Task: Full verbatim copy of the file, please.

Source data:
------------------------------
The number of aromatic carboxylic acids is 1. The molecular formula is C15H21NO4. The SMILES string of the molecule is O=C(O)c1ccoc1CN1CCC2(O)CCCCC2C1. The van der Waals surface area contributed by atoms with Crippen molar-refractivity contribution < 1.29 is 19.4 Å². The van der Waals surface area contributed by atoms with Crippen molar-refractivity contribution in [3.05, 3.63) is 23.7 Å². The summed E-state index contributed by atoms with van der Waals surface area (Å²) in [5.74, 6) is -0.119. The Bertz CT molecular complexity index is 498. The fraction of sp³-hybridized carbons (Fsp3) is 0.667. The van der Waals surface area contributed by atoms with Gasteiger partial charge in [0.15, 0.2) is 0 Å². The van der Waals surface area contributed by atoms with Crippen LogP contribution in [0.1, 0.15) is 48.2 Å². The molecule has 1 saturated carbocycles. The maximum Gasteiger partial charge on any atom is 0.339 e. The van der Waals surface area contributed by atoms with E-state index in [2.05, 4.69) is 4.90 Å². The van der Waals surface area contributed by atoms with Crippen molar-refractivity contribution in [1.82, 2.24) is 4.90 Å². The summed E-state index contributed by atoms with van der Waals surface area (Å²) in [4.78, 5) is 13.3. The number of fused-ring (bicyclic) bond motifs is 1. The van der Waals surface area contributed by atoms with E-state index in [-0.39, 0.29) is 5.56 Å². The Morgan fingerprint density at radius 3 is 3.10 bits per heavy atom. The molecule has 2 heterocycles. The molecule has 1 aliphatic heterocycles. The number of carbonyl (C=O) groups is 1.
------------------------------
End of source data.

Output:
The number of aromatic carboxylic acids is 1. The molecular formula is C15H21NO4. The SMILES string of the molecule is O=C(O)c1ccoc1CN1CCC2(O)CCCCC2C1. The van der Waals surface area contributed by atoms with Crippen molar-refractivity contribution < 1.29 is 19.4 Å². The van der Waals surface area contributed by atoms with Crippen molar-refractivity contribution in [3.05, 3.63) is 23.7 Å². The summed E-state index contributed by atoms with van der Waals surface area (Å²) in [5.74, 6) is -0.119. The Bertz CT molecular complexity index is 498. The fraction of sp³-hybridized carbons (Fsp3) is 0.667. The van der Waals surface area contributed by atoms with Gasteiger partial charge in [0.15, 0.2) is 0 Å². The van der Waals surface area contributed by atoms with Crippen LogP contribution in [0.1, 0.15) is 48.2 Å². The molecule has 1 saturated carbocycles. The maximum Gasteiger partial charge on any atom is 0.339 e. The van der Waals surface area contributed by atoms with E-state index in [2.05, 4.69) is 4.90 Å². The van der Waals surface area contributed by atoms with Crippen molar-refractivity contribution in [1.82, 2.24) is 4.90 Å². The summed E-state index contributed by atoms with van der Waals surface area (Å²) in [4.78, 5) is 13.3. The number of fused-ring (bicyclic) bond motifs is 1. The van der Waals surface area contributed by atoms with E-state index in [-0.39, 0.29) is 5.56 Å². The Morgan fingerprint density at radius 3 is 3.10 bits per heavy atom. The molecule has 2 heterocycles. The molecule has 1 aliphatic heterocycles. The number of carbonyl (C=O) groups is 1.